For the identification of insects and other fauna and flora of South Africa: please click on the following links:
Insects and related species: Antlions - Ants - Bees - Beetles - Bugs - Butterflies, Moths and Caterpillars - Centipedes and Millipedes - Cockroaches - Crickets - Dragonflies and Damselflies - Grasshoppers and Katydids - Mantis - Stick Insects - Ticks and Mites - Wasps - Woodlice
Plants, Trees, Flowers: (Note: Unless plants fall into a specific species such as Cacti, they have been classified by their flower colour to make them easier to find) Bonsai - Cacti, Succulents, Aloes, Euplorbia - Ferns and Cycads - Flowers - Fungi, Lichen and Moss - Grass - Trees
Animals, Birds, Reptiles etc.: Animals, Birds, Fish and Crabs - Frogs - Lizards - Scorpions - Snails and Slugs - Snakes - Spiders - Tortoise, Turtles and Terrapins - Whipscorpions
Other photography: Aeroplanes - Cars and Bikes - Travel - Sunrise - Water drops/falls - Sudwala and Sterkfontein Caves etc.

Friday, June 21, 2013

Cape Honeysuckle (Tecoma capensis)

Family Bignoniaceae
This plant has also been cultivated in yellow.
 Cape honeysuckle is a fast growing, scrambling shrub which may grow up to 2-3m high and spread more than 2.5m. This shrub is widely distributed throughout Northern Province, Mpumalanga, Swaziland, KwaZulu-Natal, Cape coast and Mozambique.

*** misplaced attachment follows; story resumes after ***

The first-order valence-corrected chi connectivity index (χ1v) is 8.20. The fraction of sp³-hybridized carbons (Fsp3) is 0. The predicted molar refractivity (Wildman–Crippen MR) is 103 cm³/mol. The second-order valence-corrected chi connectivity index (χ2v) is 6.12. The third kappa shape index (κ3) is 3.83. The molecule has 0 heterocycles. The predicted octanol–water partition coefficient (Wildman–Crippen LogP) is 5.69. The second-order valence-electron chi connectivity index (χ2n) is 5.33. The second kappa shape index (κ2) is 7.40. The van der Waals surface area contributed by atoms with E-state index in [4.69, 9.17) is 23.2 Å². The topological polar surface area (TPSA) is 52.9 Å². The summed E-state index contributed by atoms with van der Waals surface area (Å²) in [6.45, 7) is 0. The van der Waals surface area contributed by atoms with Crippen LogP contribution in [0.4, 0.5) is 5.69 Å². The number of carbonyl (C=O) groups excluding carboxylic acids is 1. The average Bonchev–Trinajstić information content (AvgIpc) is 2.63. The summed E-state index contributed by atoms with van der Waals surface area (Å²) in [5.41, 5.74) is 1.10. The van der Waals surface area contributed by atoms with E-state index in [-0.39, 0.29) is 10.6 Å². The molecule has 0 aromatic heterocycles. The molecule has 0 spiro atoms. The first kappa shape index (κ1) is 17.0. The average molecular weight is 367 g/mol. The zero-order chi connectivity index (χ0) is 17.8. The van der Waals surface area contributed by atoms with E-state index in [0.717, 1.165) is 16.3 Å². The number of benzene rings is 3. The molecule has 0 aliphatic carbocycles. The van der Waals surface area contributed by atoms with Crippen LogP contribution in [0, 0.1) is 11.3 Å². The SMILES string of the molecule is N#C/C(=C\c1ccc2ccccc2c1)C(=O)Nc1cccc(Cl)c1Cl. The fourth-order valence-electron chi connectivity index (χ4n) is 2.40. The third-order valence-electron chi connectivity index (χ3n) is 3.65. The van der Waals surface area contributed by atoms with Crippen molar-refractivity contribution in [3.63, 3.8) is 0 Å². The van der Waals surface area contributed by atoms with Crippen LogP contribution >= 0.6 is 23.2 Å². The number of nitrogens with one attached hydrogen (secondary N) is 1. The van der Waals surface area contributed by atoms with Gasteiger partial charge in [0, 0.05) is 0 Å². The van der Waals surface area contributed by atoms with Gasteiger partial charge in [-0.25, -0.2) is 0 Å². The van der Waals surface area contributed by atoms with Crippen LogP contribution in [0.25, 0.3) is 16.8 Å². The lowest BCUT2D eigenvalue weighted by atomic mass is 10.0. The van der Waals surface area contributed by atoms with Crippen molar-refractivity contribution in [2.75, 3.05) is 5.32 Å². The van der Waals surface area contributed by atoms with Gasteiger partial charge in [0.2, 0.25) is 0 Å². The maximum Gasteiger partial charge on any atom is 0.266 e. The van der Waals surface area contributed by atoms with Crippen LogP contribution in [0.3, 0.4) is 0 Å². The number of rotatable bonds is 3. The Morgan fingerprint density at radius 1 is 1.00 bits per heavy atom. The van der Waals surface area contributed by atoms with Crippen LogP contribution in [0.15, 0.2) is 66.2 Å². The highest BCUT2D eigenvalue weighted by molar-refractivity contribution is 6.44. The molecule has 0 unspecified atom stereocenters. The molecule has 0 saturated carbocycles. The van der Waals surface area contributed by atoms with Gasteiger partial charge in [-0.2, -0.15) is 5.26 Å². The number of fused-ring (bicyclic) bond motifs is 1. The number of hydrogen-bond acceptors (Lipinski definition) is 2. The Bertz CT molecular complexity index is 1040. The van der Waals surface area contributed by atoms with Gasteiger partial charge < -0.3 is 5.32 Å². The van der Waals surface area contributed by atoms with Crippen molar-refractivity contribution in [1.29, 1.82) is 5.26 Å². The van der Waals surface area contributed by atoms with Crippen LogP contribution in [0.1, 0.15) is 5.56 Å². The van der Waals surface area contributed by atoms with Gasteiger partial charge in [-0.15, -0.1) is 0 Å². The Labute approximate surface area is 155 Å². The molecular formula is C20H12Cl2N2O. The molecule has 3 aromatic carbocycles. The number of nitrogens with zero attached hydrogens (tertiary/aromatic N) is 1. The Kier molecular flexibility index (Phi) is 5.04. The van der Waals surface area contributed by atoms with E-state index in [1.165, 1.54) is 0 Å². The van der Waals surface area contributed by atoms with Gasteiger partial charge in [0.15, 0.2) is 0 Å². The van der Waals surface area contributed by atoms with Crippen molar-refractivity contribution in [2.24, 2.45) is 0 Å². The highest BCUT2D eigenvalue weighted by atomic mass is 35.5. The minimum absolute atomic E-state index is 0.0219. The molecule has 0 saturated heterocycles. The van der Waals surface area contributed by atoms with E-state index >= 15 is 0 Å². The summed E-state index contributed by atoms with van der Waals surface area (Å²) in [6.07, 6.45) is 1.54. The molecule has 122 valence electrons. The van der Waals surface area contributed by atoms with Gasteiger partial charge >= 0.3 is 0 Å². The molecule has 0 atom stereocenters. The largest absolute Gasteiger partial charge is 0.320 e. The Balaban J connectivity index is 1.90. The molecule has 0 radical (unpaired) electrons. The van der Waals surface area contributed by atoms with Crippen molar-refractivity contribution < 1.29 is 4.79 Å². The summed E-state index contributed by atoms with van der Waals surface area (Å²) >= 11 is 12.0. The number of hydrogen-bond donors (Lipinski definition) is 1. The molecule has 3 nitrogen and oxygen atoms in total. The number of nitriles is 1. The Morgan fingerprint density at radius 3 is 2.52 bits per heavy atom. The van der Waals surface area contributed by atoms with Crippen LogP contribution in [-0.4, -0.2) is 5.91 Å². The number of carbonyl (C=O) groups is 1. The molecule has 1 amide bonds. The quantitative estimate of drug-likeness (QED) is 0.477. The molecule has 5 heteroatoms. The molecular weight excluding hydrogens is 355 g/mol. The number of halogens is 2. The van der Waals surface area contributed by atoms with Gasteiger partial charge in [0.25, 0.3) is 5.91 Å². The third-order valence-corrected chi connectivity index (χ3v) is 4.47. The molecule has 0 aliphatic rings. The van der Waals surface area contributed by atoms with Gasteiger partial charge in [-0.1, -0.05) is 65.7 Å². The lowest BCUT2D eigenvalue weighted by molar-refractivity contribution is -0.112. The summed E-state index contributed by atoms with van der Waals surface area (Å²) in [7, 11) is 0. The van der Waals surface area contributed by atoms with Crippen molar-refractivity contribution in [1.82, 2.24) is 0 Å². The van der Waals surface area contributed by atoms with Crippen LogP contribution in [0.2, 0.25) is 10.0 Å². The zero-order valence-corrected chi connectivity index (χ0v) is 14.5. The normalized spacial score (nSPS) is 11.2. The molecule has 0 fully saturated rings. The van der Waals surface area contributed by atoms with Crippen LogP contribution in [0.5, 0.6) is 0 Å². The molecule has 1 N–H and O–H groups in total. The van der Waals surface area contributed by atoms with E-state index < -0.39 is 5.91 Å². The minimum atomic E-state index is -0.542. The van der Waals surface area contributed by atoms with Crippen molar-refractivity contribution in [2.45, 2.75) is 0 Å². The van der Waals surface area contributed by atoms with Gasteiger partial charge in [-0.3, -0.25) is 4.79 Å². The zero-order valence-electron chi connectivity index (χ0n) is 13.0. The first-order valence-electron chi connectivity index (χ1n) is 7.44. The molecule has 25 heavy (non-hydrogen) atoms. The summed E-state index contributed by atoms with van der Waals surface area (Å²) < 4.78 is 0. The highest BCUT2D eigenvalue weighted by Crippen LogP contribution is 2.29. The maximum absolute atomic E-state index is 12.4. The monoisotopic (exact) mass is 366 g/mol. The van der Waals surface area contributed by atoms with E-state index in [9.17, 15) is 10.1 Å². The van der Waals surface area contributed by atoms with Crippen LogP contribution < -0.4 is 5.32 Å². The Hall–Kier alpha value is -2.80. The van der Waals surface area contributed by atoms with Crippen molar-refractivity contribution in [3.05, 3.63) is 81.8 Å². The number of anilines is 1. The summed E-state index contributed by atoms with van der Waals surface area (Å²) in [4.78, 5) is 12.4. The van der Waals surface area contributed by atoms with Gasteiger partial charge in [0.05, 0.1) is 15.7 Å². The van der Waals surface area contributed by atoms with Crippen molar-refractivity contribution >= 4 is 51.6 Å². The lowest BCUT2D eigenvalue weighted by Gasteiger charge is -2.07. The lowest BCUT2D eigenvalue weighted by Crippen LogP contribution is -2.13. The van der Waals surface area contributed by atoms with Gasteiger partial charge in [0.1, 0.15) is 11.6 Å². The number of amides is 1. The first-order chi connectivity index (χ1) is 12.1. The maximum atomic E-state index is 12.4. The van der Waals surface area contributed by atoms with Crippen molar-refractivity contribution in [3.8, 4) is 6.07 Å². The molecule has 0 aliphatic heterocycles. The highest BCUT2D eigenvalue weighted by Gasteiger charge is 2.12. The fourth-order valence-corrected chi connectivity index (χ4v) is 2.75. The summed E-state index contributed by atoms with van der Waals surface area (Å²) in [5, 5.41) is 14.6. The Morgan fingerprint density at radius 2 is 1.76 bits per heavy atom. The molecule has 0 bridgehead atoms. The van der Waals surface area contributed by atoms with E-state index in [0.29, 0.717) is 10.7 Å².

Tecoma capensis is an ornamental garden plant commonly used for screening and decorative purposes. It can also be trimmed to form a hedge. It is often planted specifically to attract birds and butterflies. The powdered bark of this attractive garden plant is used as a traditional medicine to relieve pain and sleeplessness.
 Until recently it was known as Tecomaria capensis. Tecoma capensis is an evergreen plant in warm climate areas but loses its leaves in colder areas. It has pinnately compound leaves that have oval leaflets with blunt teeth.
 Flowering time for this shrub is very erratic and often it flowers all year round. Flowers vary from red, deep orange, yellow to salmon. Flowers are tubular and bird pollinated, attracting nectar-feeding birds, especially sunbirds.